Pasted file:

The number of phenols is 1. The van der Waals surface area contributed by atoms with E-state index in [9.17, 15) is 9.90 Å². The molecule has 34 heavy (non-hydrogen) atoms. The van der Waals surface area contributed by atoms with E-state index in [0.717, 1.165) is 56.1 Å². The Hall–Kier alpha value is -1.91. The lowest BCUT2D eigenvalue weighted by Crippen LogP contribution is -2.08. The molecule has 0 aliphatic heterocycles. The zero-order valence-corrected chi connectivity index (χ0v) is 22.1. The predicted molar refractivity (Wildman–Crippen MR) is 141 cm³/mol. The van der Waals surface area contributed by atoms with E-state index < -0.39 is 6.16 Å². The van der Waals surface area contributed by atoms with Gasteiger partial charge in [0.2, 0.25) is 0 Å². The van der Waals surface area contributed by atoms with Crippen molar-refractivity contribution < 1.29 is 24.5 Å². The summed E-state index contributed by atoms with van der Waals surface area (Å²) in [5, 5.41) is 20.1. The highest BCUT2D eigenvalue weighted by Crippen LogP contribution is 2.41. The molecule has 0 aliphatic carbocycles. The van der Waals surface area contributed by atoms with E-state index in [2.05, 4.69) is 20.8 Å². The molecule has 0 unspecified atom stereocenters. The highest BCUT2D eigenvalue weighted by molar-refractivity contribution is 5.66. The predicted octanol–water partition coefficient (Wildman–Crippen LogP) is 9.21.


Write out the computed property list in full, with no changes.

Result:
The number of phenols is 1. The van der Waals surface area contributed by atoms with E-state index in [9.17, 15) is 9.90 Å². The molecule has 34 heavy (non-hydrogen) atoms. The van der Waals surface area contributed by atoms with E-state index in [0.717, 1.165) is 56.1 Å². The Hall–Kier alpha value is -1.91. The lowest BCUT2D eigenvalue weighted by Crippen LogP contribution is -2.08. The molecule has 0 aliphatic heterocycles. The zero-order valence-corrected chi connectivity index (χ0v) is 22.1. The predicted molar refractivity (Wildman–Crippen MR) is 141 cm³/mol. The van der Waals surface area contributed by atoms with E-state index < -0.39 is 6.16 Å². The van der Waals surface area contributed by atoms with Gasteiger partial charge in [0.2, 0.25) is 0 Å². The van der Waals surface area contributed by atoms with Crippen molar-refractivity contribution < 1.29 is 24.5 Å². The summed E-state index contributed by atoms with van der Waals surface area (Å²) in [5, 5.41) is 20.1. The highest BCUT2D eigenvalue weighted by Crippen LogP contribution is 2.41. The molecule has 0 aliphatic carbocycles. The van der Waals surface area contributed by atoms with E-state index in [2.05, 4.69) is 20.8 Å². The molecule has 0 unspecified atom stereocenters. The highest BCUT2D eigenvalue weighted by molar-refractivity contribution is 5.66. The predicted octanol–water partition coefficient (Wildman–Crippen LogP) is 9.21.